I visited with the third graders at Blanchard Elementary School today. They were a great audience and had some excellent questions about writing and books. I was so excited to hear how much they enjoyed the Georgia habitat books. It's really a wonderful feeling when your audience loves to read what you wrote!
Our topic for today was the hats a writer wears. You don't start out wearing the author hat. You start with the investigator hat, the one that leads to an idea and the information relating to it. Then you move on to the writer hat and work, work, work! After that comes the editor's hat. Read it out loud. Revise. Get it right.
It would be nice if writing proceeded in a nice straight line like that, but it generally doesn't. So we talked about moving back and forth between the hats, finding the right amount of information, the best way of presenting it, and filling in the holes.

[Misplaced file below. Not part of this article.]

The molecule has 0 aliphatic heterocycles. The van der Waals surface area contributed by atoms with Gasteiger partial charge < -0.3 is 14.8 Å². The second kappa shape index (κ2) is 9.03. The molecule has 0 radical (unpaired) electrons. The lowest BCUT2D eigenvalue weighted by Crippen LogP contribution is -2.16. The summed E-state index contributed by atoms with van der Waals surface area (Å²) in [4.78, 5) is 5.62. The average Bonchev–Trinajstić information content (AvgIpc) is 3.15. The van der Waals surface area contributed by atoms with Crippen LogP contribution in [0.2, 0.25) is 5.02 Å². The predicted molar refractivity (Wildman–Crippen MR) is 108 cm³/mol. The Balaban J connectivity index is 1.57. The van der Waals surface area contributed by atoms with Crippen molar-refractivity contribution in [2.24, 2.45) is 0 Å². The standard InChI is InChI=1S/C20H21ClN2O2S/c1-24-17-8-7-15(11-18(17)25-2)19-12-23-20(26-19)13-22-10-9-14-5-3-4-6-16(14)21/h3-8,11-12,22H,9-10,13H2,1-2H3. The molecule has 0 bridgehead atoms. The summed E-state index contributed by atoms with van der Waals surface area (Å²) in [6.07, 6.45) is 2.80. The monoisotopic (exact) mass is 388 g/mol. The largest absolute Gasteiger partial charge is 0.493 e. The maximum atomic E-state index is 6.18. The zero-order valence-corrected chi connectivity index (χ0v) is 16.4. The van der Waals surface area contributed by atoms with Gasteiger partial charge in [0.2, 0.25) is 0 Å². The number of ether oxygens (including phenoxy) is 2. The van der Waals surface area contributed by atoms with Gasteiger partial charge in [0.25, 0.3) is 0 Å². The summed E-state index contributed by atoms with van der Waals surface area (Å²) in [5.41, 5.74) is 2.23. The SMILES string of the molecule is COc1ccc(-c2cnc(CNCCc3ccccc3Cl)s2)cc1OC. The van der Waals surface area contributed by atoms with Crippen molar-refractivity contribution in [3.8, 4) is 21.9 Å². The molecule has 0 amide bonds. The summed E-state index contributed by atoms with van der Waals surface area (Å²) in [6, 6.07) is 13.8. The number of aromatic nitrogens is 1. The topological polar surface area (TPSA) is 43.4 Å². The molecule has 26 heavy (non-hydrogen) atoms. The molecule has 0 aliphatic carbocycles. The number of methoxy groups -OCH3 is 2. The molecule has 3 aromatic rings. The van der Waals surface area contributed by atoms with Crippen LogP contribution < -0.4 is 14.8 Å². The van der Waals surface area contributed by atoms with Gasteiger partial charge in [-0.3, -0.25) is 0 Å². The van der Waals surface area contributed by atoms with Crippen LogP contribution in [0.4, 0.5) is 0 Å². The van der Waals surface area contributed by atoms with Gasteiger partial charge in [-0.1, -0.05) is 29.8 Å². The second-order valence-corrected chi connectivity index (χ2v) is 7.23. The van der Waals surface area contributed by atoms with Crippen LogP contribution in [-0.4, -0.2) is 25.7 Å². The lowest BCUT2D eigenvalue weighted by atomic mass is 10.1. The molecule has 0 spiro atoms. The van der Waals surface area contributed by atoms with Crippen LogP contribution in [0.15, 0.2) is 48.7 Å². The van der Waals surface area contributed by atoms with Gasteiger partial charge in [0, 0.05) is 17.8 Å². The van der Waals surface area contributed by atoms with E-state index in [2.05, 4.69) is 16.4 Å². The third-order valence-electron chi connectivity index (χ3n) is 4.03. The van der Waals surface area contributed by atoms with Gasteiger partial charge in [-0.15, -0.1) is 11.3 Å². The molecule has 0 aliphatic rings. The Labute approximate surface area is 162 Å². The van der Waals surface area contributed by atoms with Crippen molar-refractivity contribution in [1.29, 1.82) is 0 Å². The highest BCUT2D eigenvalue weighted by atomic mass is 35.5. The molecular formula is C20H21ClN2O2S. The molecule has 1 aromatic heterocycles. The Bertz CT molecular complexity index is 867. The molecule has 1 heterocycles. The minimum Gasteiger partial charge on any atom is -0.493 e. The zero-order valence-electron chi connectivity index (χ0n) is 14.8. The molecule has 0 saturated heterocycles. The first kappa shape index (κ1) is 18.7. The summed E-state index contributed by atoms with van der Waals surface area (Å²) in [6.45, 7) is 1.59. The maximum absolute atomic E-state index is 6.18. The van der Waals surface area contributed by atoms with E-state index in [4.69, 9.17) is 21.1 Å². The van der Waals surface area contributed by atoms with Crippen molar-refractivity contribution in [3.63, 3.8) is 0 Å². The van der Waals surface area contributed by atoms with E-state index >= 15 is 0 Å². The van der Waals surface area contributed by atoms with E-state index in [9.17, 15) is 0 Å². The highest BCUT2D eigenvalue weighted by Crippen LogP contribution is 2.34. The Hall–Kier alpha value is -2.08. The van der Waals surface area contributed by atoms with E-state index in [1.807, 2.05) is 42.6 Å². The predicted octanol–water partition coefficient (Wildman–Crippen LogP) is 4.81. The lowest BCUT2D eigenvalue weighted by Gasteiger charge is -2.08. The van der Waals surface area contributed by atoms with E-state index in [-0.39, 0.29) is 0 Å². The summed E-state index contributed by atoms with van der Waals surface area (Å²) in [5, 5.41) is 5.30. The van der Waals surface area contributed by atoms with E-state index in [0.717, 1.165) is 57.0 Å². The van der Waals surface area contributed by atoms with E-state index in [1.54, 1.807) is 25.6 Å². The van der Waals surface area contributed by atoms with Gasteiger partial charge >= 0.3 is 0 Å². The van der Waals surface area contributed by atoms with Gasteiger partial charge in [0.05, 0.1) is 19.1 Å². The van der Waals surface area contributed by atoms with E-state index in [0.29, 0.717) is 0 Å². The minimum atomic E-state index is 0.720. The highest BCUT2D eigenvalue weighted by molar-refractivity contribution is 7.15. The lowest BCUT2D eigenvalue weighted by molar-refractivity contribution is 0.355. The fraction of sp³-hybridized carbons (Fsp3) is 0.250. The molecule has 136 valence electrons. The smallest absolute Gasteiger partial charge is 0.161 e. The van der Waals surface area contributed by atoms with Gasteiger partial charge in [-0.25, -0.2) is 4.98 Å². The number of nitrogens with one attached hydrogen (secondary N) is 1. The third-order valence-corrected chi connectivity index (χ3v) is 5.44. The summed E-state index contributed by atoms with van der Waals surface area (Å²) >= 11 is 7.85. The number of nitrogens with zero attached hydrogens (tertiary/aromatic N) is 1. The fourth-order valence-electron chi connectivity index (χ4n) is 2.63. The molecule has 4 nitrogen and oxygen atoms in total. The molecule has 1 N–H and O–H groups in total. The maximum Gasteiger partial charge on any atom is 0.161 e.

Tricks of the trade: I had asked the students to bring a piece of their writing with them. I gave everyone a piece of tracing paper to place over their writing. Then we placed a pencil on the beginning capital word and drew a straight line to the period, continuing until each sentence was lined through. When you lift the tracing paper, you can see the length of your sentences. The trick is to realize how long your sentences are and make sure that you vary their length. A long one, a short one, a couple of medium length, another short one. Variety is the spice of life, and it goes a long way towards improving a composition.
After signing a few books (and a few arms!), I said goodbye. Abby, my sweet guide, walked me back to the office and sent me on my way. It was a good day.
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